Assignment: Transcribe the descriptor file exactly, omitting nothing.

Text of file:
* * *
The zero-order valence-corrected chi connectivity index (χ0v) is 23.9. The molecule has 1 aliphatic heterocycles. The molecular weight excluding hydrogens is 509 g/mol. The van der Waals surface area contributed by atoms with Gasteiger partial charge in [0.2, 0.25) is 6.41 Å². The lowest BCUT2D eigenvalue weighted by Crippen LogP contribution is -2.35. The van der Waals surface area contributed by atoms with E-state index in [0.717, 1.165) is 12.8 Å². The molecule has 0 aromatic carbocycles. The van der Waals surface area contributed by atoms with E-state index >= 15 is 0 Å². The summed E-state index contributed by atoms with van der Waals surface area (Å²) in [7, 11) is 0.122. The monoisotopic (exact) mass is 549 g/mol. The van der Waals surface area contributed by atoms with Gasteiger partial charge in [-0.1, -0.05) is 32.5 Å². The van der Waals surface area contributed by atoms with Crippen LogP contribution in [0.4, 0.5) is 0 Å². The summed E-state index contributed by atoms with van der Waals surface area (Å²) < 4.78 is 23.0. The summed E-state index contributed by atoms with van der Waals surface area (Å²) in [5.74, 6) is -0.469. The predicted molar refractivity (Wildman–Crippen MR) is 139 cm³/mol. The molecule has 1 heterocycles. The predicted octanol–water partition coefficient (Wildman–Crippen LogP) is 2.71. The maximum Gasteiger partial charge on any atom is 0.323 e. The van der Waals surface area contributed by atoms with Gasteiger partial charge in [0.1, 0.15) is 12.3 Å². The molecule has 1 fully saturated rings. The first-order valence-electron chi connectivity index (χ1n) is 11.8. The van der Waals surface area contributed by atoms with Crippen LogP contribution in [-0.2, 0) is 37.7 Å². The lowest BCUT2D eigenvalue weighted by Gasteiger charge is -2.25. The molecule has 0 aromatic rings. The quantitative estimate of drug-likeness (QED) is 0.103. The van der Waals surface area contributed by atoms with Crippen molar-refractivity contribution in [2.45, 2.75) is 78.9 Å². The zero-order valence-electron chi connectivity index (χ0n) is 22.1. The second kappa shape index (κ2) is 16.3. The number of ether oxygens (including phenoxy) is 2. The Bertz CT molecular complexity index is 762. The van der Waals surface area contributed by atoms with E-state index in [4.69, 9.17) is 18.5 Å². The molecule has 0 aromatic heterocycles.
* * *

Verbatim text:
The zero-order valence-corrected chi connectivity index (χ0v) is 23.9. The molecule has 1 aliphatic heterocycles. The molecular weight excluding hydrogens is 509 g/mol. The van der Waals surface area contributed by atoms with Gasteiger partial charge in [0.2, 0.25) is 6.41 Å². The lowest BCUT2D eigenvalue weighted by Crippen LogP contribution is -2.35. The van der Waals surface area contributed by atoms with E-state index in [0.717, 1.165) is 12.8 Å². The molecule has 0 aromatic carbocycles. The van der Waals surface area contributed by atoms with E-state index >= 15 is 0 Å². The summed E-state index contributed by atoms with van der Waals surface area (Å²) in [7, 11) is 0.122. The monoisotopic (exact) mass is 549 g/mol. The van der Waals surface area contributed by atoms with Gasteiger partial charge in [-0.1, -0.05) is 32.5 Å². The van der Waals surface area contributed by atoms with Crippen LogP contribution in [0.4, 0.5) is 0 Å². The summed E-state index contributed by atoms with van der Waals surface area (Å²) < 4.78 is 23.0. The summed E-state index contributed by atoms with van der Waals surface area (Å²) in [5.74, 6) is -0.469. The predicted molar refractivity (Wildman–Crippen MR) is 139 cm³/mol. The molecule has 1 heterocycles. The predicted octanol–water partition coefficient (Wildman–Crippen LogP) is 2.71. The maximum Gasteiger partial charge on any atom is 0.323 e. The van der Waals surface area contributed by atoms with Gasteiger partial charge in [0.1, 0.15) is 12.3 Å². The molecule has 1 fully saturated rings. The first-order valence-electron chi connectivity index (χ1n) is 11.8. The van der Waals surface area contributed by atoms with Crippen LogP contribution in [-0.2, 0) is 37.7 Å². The lowest BCUT2D eigenvalue weighted by Gasteiger charge is -2.25. The molecule has 0 aromatic rings. The quantitative estimate of drug-likeness (QED) is 0.103. The van der Waals surface area contributed by atoms with Crippen molar-refractivity contribution in [2.45, 2.75) is 78.9 Å². The zero-order valence-electron chi connectivity index (χ0n) is 22.1. The second kappa shape index (κ2) is 16.3. The number of ether oxygens (including phenoxy) is 2. The Bertz CT molecular complexity index is 762. The van der Waals surface area contributed by atoms with E-state index in [4.69, 9.17) is 18.5 Å². The molecule has 0 aromatic heterocycles.